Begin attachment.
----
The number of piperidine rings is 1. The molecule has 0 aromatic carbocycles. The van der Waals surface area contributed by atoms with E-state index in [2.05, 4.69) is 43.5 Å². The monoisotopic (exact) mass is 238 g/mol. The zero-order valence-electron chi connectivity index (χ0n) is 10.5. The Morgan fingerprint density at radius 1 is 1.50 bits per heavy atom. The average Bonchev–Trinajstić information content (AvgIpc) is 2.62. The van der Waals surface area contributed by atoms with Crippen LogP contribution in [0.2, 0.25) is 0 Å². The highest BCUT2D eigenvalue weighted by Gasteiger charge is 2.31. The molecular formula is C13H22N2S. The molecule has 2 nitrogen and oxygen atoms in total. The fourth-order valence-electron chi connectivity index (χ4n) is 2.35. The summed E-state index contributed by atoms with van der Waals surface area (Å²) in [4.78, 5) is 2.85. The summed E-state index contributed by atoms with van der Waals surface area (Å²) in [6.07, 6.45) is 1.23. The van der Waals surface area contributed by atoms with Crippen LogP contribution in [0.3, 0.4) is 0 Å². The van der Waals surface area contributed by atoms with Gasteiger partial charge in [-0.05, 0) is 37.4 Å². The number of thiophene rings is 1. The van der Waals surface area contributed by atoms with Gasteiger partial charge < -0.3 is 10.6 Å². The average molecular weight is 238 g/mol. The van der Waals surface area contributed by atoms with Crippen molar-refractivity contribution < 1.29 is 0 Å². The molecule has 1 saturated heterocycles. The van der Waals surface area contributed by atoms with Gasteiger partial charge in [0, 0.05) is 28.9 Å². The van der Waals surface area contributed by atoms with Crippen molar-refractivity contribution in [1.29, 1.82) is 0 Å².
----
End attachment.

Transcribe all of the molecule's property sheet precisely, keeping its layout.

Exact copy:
The number of piperidine rings is 1. The molecule has 0 aromatic carbocycles. The van der Waals surface area contributed by atoms with E-state index in [2.05, 4.69) is 43.5 Å². The monoisotopic (exact) mass is 238 g/mol. The zero-order valence-electron chi connectivity index (χ0n) is 10.5. The Morgan fingerprint density at radius 1 is 1.50 bits per heavy atom. The average Bonchev–Trinajstić information content (AvgIpc) is 2.62. The van der Waals surface area contributed by atoms with Crippen LogP contribution in [0.2, 0.25) is 0 Å². The highest BCUT2D eigenvalue weighted by Gasteiger charge is 2.31. The molecular formula is C13H22N2S. The molecule has 2 nitrogen and oxygen atoms in total. The fourth-order valence-electron chi connectivity index (χ4n) is 2.35. The summed E-state index contributed by atoms with van der Waals surface area (Å²) in [4.78, 5) is 2.85. The summed E-state index contributed by atoms with van der Waals surface area (Å²) in [6.07, 6.45) is 1.23. The van der Waals surface area contributed by atoms with Crippen LogP contribution in [0.3, 0.4) is 0 Å². The van der Waals surface area contributed by atoms with Gasteiger partial charge in [-0.05, 0) is 37.4 Å². The number of thiophene rings is 1. The van der Waals surface area contributed by atoms with Gasteiger partial charge < -0.3 is 10.6 Å². The average molecular weight is 238 g/mol. The van der Waals surface area contributed by atoms with Crippen molar-refractivity contribution < 1.29 is 0 Å². The molecule has 1 saturated heterocycles. The van der Waals surface area contributed by atoms with Gasteiger partial charge in [0, 0.05) is 28.9 Å². The van der Waals surface area contributed by atoms with Crippen molar-refractivity contribution in [1.29, 1.82) is 0 Å².